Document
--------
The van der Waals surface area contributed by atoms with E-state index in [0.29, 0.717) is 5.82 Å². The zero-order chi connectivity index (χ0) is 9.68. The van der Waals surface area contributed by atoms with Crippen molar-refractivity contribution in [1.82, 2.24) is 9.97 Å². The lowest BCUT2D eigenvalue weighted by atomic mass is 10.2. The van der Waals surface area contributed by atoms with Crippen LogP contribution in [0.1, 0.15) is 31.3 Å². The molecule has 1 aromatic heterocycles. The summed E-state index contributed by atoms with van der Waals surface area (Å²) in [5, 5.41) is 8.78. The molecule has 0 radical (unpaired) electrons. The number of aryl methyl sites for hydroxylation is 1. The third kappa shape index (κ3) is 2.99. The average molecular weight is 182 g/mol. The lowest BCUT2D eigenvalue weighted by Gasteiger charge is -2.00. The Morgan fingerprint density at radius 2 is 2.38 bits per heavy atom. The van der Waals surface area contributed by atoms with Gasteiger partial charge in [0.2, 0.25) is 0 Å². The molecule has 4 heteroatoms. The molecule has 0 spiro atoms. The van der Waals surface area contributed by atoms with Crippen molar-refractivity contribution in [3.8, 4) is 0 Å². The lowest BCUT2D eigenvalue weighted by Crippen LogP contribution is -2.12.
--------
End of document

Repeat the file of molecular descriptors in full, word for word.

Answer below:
The van der Waals surface area contributed by atoms with E-state index in [0.29, 0.717) is 5.82 Å². The zero-order chi connectivity index (χ0) is 9.68. The van der Waals surface area contributed by atoms with Crippen molar-refractivity contribution in [1.82, 2.24) is 9.97 Å². The lowest BCUT2D eigenvalue weighted by atomic mass is 10.2. The van der Waals surface area contributed by atoms with Crippen LogP contribution in [0.1, 0.15) is 31.3 Å². The molecule has 1 aromatic heterocycles. The summed E-state index contributed by atoms with van der Waals surface area (Å²) in [5, 5.41) is 8.78. The molecule has 0 radical (unpaired) electrons. The number of aryl methyl sites for hydroxylation is 1. The third kappa shape index (κ3) is 2.99. The average molecular weight is 182 g/mol. The lowest BCUT2D eigenvalue weighted by Gasteiger charge is -2.00. The Morgan fingerprint density at radius 2 is 2.38 bits per heavy atom. The van der Waals surface area contributed by atoms with Gasteiger partial charge in [0.2, 0.25) is 0 Å². The molecule has 4 heteroatoms. The molecule has 0 spiro atoms. The van der Waals surface area contributed by atoms with Crippen molar-refractivity contribution in [3.8, 4) is 0 Å². The lowest BCUT2D eigenvalue weighted by Crippen LogP contribution is -2.12.